Phoebes, Rabbits, and Red-bellied Woodpeckers, Oh My
The vernal pools are overflowing. The sounds of spring peepers and other frogs are overwhelming. The buzz saw of red-wing blackbirds carving out territory is loud as can be. Palm Warblers are scratching in the leaves under bushes. Phoebes and Tree Swallows are everywhere. Spring has finally arrived.
Given the amount of snow and the size of vernal pools this year, I predict it will be a banner year for mosquitoes. I shall be one big mosquito bite by the end of June, I just know it (seeing as any insect repellant on the market stops working after 20 minutes if not sooner, I swear. See my note below in the midge incident in Scotland to see how fast midges adapt to repellent).
Over the last week I've watched a pair of American kestrels hunting for voles. I've discovered purple finches hiding in the bushes by my neighbors house (though, why they never appear at my feeder, while their cousins the goldfinch are there all the time, I have no idea...). And I finally got a good shot of the female red-bellied woodpecker. Her mate is a frequent visitor to my suet feeder, but she is much more elusive. If I even look in her direction, while sitting on my couch looking out the window toward the feeder, she disappears. But she was feeling generous it seems and thus the shot above.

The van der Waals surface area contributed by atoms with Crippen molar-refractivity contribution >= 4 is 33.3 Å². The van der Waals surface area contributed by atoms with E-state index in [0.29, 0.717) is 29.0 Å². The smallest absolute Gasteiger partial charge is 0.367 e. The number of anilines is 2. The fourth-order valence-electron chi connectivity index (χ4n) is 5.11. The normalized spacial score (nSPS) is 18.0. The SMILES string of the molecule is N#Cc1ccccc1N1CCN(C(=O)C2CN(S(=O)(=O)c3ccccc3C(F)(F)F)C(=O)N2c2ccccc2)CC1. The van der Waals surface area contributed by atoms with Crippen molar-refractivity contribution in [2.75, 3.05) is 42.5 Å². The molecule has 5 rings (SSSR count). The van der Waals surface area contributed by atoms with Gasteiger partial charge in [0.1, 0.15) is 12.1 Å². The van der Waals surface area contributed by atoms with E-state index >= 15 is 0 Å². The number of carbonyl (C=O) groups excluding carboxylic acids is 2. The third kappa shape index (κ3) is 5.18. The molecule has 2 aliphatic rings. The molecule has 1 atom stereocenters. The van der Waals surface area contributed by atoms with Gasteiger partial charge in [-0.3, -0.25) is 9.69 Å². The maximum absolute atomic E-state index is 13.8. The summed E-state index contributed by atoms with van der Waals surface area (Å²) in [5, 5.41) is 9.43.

There are other white whales of my photography ambitions. Like chickadees. They are ubiquitous around here. You'd think that photographing them would be easy. But no. They have thwarted all of my efforts of taking a clear photograph of them. As have their cousins the tufted titmouse. And we won't even talk about the red squirrels. They have been successfully avoiding having a clear picture taken of them for years....
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